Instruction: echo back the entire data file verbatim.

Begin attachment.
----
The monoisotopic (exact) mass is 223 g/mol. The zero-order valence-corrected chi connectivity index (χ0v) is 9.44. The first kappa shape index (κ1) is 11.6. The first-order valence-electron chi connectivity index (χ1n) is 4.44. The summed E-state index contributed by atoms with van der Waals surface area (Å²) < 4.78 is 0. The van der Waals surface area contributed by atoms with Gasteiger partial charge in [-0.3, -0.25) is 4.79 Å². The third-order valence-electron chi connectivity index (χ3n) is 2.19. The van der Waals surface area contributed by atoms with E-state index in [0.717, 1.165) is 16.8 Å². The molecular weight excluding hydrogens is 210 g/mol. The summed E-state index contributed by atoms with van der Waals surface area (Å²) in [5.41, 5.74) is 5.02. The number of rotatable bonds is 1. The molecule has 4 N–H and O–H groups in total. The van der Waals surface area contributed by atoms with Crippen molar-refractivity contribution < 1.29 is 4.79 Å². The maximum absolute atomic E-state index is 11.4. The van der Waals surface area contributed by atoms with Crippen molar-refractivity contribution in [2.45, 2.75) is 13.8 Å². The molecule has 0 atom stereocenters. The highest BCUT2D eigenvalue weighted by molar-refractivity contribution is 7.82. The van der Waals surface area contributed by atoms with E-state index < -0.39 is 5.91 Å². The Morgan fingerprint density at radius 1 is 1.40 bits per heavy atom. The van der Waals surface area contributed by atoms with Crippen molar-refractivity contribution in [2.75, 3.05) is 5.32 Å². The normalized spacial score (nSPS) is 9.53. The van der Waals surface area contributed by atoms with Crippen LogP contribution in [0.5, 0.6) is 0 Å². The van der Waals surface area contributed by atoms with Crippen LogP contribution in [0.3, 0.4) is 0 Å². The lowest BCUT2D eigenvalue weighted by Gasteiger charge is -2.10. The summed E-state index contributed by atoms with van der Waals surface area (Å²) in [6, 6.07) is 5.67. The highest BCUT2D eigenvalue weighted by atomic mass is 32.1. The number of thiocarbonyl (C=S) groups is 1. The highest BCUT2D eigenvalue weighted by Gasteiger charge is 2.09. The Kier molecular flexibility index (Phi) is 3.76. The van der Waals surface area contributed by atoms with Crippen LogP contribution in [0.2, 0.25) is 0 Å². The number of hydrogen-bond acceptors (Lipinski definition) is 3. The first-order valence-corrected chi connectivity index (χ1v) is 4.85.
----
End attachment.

The monoisotopic (exact) mass is 223 g/mol. The zero-order valence-corrected chi connectivity index (χ0v) is 9.44. The first kappa shape index (κ1) is 11.6. The first-order valence-electron chi connectivity index (χ1n) is 4.44. The summed E-state index contributed by atoms with van der Waals surface area (Å²) < 4.78 is 0. The van der Waals surface area contributed by atoms with Gasteiger partial charge in [-0.3, -0.25) is 4.79 Å². The third-order valence-electron chi connectivity index (χ3n) is 2.19. The van der Waals surface area contributed by atoms with E-state index in [0.717, 1.165) is 16.8 Å². The molecular weight excluding hydrogens is 210 g/mol. The summed E-state index contributed by atoms with van der Waals surface area (Å²) in [5.41, 5.74) is 5.02. The number of rotatable bonds is 1. The molecule has 4 N–H and O–H groups in total. The van der Waals surface area contributed by atoms with Crippen molar-refractivity contribution < 1.29 is 4.79 Å². The maximum absolute atomic E-state index is 11.4. The van der Waals surface area contributed by atoms with Crippen molar-refractivity contribution in [2.45, 2.75) is 13.8 Å². The molecule has 0 atom stereocenters. The highest BCUT2D eigenvalue weighted by molar-refractivity contribution is 7.82. The van der Waals surface area contributed by atoms with E-state index < -0.39 is 5.91 Å². The Morgan fingerprint density at radius 1 is 1.40 bits per heavy atom. The van der Waals surface area contributed by atoms with Crippen molar-refractivity contribution in [2.75, 3.05) is 5.32 Å². The normalized spacial score (nSPS) is 9.53. The van der Waals surface area contributed by atoms with Crippen LogP contribution in [0.5, 0.6) is 0 Å². The van der Waals surface area contributed by atoms with Crippen LogP contribution in [0.3, 0.4) is 0 Å². The lowest BCUT2D eigenvalue weighted by Gasteiger charge is -2.10. The summed E-state index contributed by atoms with van der Waals surface area (Å²) in [6, 6.07) is 5.67. The highest BCUT2D eigenvalue weighted by atomic mass is 32.1. The number of thiocarbonyl (C=S) groups is 1. The highest BCUT2D eigenvalue weighted by Gasteiger charge is 2.09. The Kier molecular flexibility index (Phi) is 3.76. The van der Waals surface area contributed by atoms with Crippen LogP contribution in [0.2, 0.25) is 0 Å². The number of hydrogen-bond acceptors (Lipinski definition) is 3. The first-order valence-corrected chi connectivity index (χ1v) is 4.85.